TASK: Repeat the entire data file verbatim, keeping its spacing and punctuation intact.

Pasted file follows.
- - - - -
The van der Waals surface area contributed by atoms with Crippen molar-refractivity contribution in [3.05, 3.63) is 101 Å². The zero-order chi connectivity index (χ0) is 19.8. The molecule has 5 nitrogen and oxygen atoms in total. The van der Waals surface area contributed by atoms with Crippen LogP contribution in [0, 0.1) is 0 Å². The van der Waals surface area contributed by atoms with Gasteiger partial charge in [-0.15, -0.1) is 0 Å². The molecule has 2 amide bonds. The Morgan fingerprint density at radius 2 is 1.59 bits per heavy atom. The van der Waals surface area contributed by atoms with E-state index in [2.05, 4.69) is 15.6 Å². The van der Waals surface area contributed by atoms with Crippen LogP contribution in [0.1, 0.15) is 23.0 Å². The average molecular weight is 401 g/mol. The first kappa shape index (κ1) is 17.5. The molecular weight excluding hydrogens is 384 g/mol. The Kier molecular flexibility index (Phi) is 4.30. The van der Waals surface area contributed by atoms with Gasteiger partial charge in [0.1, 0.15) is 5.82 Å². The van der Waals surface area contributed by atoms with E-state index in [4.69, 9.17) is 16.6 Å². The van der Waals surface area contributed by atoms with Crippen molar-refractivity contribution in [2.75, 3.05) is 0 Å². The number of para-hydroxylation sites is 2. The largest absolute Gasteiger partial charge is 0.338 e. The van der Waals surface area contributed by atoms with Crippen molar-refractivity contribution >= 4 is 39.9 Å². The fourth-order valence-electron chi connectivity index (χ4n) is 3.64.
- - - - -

The van der Waals surface area contributed by atoms with Crippen molar-refractivity contribution in [3.05, 3.63) is 101 Å². The zero-order chi connectivity index (χ0) is 19.8. The molecule has 5 nitrogen and oxygen atoms in total. The van der Waals surface area contributed by atoms with Crippen LogP contribution in [0, 0.1) is 0 Å². The van der Waals surface area contributed by atoms with Gasteiger partial charge in [-0.15, -0.1) is 0 Å². The molecule has 2 amide bonds. The Morgan fingerprint density at radius 2 is 1.59 bits per heavy atom. The van der Waals surface area contributed by atoms with E-state index in [2.05, 4.69) is 15.6 Å². The van der Waals surface area contributed by atoms with Crippen LogP contribution in [0.1, 0.15) is 23.0 Å². The average molecular weight is 401 g/mol. The first kappa shape index (κ1) is 17.5. The molecular weight excluding hydrogens is 384 g/mol. The Kier molecular flexibility index (Phi) is 4.30. The van der Waals surface area contributed by atoms with Gasteiger partial charge in [0.1, 0.15) is 5.82 Å². The van der Waals surface area contributed by atoms with E-state index in [4.69, 9.17) is 16.6 Å². The van der Waals surface area contributed by atoms with Crippen molar-refractivity contribution in [2.75, 3.05) is 0 Å². The number of para-hydroxylation sites is 2. The largest absolute Gasteiger partial charge is 0.338 e. The van der Waals surface area contributed by atoms with Crippen molar-refractivity contribution >= 4 is 39.9 Å². The fourth-order valence-electron chi connectivity index (χ4n) is 3.64.